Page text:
Swedish Companies Fiddle with their Taxes
Many Swedish companies are withholding information from the Tax Board when it comes to cash payments. A survey carried out by the National Tax Board of Sweden has shown that the almost half of the sales revenue is often not accounted for.
“What is taken is generally not put in shop owners own pockets. Instead there is a connection to the black labour market. Staff are hired cash in hand, and their wages aren’t completely accounted for,” said Conny Svensson, project leader for the Tax Board’s survey, to Swedish Radio News.
The survey is part of a larger investigation which began in 2005, starting with Swedish restaurants. Since then over 1300 companies have had their taxes increased. About half of these have alsobeen reported to the Police, according to Swedish news agency TT.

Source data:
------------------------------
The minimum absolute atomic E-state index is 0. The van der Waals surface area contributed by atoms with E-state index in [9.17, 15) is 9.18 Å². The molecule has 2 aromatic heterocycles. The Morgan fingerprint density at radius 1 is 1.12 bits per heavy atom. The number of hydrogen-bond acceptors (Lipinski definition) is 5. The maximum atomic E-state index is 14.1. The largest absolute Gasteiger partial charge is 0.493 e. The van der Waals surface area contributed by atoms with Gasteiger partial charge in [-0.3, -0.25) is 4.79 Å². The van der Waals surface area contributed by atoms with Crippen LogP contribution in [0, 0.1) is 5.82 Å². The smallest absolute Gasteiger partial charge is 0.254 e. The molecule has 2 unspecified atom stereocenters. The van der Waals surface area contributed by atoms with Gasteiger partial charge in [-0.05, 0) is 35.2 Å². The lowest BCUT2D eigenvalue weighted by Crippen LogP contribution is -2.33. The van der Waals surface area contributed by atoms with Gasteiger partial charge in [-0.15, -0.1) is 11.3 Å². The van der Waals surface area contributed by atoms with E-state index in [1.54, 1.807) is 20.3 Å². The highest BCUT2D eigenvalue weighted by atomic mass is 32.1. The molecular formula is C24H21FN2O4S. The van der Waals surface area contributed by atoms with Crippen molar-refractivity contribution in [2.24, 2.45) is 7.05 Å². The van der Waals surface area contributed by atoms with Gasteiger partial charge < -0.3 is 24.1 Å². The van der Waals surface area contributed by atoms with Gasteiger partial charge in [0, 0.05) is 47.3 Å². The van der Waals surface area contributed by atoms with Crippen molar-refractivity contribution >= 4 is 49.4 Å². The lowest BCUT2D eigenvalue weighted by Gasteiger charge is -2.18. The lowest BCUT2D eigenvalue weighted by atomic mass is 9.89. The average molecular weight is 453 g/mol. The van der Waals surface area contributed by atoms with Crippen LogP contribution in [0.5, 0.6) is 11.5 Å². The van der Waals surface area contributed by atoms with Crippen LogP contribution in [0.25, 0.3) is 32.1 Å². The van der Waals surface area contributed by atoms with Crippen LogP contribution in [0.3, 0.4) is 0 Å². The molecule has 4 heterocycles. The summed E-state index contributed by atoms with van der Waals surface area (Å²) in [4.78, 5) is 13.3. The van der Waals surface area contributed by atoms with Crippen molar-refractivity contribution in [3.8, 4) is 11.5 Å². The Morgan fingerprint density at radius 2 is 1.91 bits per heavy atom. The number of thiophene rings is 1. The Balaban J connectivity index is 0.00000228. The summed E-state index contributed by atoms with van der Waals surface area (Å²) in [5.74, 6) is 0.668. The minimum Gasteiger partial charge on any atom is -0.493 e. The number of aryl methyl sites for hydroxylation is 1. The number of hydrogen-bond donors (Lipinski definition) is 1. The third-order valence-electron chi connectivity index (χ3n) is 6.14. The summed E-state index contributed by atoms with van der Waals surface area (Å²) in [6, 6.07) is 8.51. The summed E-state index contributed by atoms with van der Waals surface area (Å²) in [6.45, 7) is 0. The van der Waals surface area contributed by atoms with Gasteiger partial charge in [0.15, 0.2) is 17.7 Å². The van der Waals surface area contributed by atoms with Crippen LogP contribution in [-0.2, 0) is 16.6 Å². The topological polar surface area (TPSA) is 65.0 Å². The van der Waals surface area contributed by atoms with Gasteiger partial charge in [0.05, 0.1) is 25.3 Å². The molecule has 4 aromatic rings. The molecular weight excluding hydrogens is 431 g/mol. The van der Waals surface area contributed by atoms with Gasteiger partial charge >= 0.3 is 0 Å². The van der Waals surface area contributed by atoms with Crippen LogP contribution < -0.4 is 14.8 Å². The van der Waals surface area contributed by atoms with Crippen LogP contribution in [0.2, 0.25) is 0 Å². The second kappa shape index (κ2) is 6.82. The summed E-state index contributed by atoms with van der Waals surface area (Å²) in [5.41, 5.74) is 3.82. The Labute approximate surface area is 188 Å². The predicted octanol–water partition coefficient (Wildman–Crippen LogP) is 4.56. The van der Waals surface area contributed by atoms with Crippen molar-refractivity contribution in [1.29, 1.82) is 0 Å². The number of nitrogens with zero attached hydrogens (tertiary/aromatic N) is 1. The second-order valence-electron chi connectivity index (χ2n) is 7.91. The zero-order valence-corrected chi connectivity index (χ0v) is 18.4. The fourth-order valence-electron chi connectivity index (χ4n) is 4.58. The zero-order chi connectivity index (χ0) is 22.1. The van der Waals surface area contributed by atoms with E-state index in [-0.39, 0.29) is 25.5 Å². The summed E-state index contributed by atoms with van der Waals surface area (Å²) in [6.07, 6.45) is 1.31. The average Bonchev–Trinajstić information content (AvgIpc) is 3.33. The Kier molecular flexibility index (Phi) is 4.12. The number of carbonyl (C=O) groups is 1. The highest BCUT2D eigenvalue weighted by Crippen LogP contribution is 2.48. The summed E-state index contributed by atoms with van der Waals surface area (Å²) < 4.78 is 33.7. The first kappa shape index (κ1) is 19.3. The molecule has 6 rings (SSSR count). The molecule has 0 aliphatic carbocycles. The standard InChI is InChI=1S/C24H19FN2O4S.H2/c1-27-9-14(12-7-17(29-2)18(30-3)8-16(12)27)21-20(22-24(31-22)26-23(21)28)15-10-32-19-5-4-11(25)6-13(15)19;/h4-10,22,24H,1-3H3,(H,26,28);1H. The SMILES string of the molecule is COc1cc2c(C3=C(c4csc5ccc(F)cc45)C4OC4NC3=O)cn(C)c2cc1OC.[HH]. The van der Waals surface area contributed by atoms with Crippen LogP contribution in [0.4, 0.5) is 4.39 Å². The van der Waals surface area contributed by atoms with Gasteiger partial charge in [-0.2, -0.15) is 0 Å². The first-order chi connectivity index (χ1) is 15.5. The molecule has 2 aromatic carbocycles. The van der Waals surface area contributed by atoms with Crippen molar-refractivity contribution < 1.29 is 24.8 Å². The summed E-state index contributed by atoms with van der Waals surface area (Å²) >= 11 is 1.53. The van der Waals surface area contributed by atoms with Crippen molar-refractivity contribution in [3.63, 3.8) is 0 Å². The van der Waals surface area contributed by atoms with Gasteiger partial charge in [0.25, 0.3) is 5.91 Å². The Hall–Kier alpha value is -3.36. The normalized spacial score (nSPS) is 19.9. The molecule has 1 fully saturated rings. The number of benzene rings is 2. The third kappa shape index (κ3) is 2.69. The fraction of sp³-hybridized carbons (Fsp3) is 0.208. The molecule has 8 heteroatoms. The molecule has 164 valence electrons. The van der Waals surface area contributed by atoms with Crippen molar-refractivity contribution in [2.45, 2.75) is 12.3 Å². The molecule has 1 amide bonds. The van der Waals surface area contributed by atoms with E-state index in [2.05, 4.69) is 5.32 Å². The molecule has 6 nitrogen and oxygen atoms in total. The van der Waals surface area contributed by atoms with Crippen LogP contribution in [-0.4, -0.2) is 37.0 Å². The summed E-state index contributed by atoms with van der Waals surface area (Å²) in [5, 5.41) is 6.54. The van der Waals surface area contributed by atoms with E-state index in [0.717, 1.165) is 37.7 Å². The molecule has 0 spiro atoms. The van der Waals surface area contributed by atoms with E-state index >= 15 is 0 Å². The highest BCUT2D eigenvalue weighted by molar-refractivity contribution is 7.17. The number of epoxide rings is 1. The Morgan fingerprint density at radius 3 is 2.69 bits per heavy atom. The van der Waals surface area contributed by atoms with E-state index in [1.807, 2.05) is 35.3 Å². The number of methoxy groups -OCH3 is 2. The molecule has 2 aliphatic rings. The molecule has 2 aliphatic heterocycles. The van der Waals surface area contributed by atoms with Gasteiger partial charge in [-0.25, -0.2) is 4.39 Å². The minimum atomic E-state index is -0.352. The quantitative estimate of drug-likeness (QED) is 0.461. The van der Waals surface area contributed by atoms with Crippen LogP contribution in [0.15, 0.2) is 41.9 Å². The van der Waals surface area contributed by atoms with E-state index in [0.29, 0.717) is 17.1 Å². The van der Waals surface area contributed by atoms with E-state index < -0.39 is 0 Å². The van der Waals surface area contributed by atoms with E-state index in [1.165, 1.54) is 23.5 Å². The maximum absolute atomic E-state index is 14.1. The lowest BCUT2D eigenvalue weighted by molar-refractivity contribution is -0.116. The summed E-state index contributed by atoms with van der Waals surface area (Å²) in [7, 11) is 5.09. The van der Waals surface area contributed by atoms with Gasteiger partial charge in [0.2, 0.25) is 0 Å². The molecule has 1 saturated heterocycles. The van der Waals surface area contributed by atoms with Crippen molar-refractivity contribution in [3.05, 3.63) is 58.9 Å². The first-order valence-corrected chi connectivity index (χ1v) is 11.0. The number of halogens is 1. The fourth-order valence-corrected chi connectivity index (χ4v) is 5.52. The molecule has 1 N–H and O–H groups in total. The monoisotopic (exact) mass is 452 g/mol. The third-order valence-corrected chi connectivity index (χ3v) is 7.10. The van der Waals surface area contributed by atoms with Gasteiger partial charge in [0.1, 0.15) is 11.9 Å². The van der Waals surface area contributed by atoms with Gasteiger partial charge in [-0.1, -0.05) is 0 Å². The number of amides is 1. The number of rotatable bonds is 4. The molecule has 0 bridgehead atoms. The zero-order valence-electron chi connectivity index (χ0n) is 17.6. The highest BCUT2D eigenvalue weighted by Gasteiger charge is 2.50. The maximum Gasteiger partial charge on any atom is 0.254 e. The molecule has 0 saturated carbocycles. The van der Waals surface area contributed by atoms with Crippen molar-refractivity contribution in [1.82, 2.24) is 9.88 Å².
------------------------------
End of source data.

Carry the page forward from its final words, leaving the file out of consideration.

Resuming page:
From next year a new law will make it more difficult to manipulate cash tills. A little black box will record all transactions and a receipt must be given to the customer. The Tax Board is hoping that this will make it, if not impossible to cheat the system, then at least easier to identify tax evaders. Conny Svensson told Swedish Radio News that this will give the Board more control.
“The tax board will concentrate more on checking purchases and customer receipts – we will be changing the way we work considerably in the future”, Svensson said.